Academic journal article Attention, Perception and Psychophysics

Response Priming Driven by Local Contrast, Not Subjective Brightness

Academic journal article Attention, Perception and Psychophysics

Response Priming Driven by Local Contrast, Not Subjective Brightness

Article excerpt

We demonstrate qualitative dissociations of brightness processing in visuomotor priming and conscious vision. Speeded keypress responses to the brighter of two luminance targets were performed in the presence of preceding dark and bright primes (clearly visible and flanking the targets) whose apparent brightness values were enhanced or attenuated by a visual illusion. Response times to the targets were greatly affected by consistent versus inconsistent arrangements of the primes, relative to the targets (response priming). Priming effects could systematically contradict subjective brightness matches, such that one prime could appear brighter than the other but could prime as if it were darker. Systematic variation of the illusion showed that response-priming effects depended only on local flanker-background contrast, not on the subjective appearance of the flankers. Our findings suggest that speeded motor responses, as opposed to conscious perceptual judgments, access an early phase of lightness and brightness processing prior to full lightness constancy.

The subjective perception of lightness and brightness is the final outcome of a complex processing system that tries to infer the physical properties of surfaces in the environment from the distribution of light on the retina. Both classic (Land & McCann, 1971) and current (Adelson, 2000; Gilchrist et al., 1999) models of lightness perception stress that this is a multistage process: A 2-D pattern of raw local luminance or contrast values on the retina must be interpreted to disentangle 3-D surface properties from a bewildering array of lighting effects, such as illumination gradients, shadows, transparency, and gloss. This system's most basic task is to achieve lightness constancy by telling differences in reflectance (the percentage of light a surface reflects into the observer's eye) from differences in illumination (the amount of light incident on that surface; Adelson, 1993; Li & Gilchrist, 1999). The term lightness is defined as the subjectively perceived reflectance of a surface, whereas the term brightness refers to its perceived luminance. For example, if you take a book from a sunny to a shadowy place, the coloring of the paper does not seem to change from white to gray, even though its luminance is vastly decreased and the pages appear less bright. Instead, the coloring of the pages remains largely invariant-that is, constant in lightness-corresponding more closely to its reflectance than to its luminance value (see Gilchrist, 2006, for further examples of lightness constancy).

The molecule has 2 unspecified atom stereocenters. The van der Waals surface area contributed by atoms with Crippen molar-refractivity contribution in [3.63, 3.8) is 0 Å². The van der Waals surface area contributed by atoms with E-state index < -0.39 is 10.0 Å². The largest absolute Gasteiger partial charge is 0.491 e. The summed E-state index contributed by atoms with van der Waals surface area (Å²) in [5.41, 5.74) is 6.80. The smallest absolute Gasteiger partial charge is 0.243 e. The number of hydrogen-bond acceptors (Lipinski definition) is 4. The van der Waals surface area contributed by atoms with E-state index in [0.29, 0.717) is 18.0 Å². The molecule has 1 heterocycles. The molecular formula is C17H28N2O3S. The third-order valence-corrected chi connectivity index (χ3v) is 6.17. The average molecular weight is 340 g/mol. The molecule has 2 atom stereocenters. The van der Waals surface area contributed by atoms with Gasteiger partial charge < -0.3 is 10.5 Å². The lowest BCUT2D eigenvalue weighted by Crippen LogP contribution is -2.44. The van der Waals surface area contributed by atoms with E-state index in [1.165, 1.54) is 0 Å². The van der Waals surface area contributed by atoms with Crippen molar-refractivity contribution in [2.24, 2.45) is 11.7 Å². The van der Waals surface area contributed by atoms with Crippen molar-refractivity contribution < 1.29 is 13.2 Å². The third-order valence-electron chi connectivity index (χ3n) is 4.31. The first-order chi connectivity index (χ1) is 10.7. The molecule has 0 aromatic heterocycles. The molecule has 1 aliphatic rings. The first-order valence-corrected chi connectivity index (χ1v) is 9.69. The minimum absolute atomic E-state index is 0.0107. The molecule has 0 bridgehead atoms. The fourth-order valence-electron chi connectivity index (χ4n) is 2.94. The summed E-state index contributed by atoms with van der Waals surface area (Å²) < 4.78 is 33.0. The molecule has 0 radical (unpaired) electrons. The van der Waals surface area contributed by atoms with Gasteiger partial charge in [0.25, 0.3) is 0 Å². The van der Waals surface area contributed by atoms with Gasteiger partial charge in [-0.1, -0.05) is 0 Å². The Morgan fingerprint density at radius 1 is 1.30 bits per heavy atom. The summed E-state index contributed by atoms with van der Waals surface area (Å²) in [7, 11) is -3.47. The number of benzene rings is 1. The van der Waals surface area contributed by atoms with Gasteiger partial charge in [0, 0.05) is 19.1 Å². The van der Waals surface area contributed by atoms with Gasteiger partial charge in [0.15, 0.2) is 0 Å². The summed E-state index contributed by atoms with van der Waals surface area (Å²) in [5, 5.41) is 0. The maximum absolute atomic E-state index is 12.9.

Psychophysical judgments of lightness and brightness are typically based on the final outcome of the processing system-presumably, a highly integrated representation of surfaces and illuminants in visual awareness. But is it possible to access earlier, more preliminary steps in the process? In this article, we utilize the fact that visual stimuli are able to directly trigger assigned motor responses without mediation by visual awareness (Neumann, 1990). In the response priming paradigm (Neumann & Klotz, 1994; Vorberg, Mattler, Heinecke, Schmidt, & Schwarzbach, 2003), participants have to perform a speeded response to a target stimulus that is preceded by a prime stimulus triggering either the same response as the target (consistent prime) or the opposite response (inconsistent prime). Consistent primes speed responses to the target, whereas inconsistent primes slow them, and this priming effect increases with the stimulus onset asynchrony (SOA) between the prime and target (Vorberg et al., 2003). Strikingly, this typical time course of response priming is independent of the visibility of the prime: For SOAs up to 100 msec, it remains invariant under various conditions of visual masking, no matter whether the prime is identified perfectly or not at all, and no matter whether prime identification performance increases or decreases with SOA. In particular, priming effects can become larger with SOA even though the prime is becoming more difficult to discriminate (Mattler, 2003b; Schmidt & Vorberg, 2006; Vorberg et al. …

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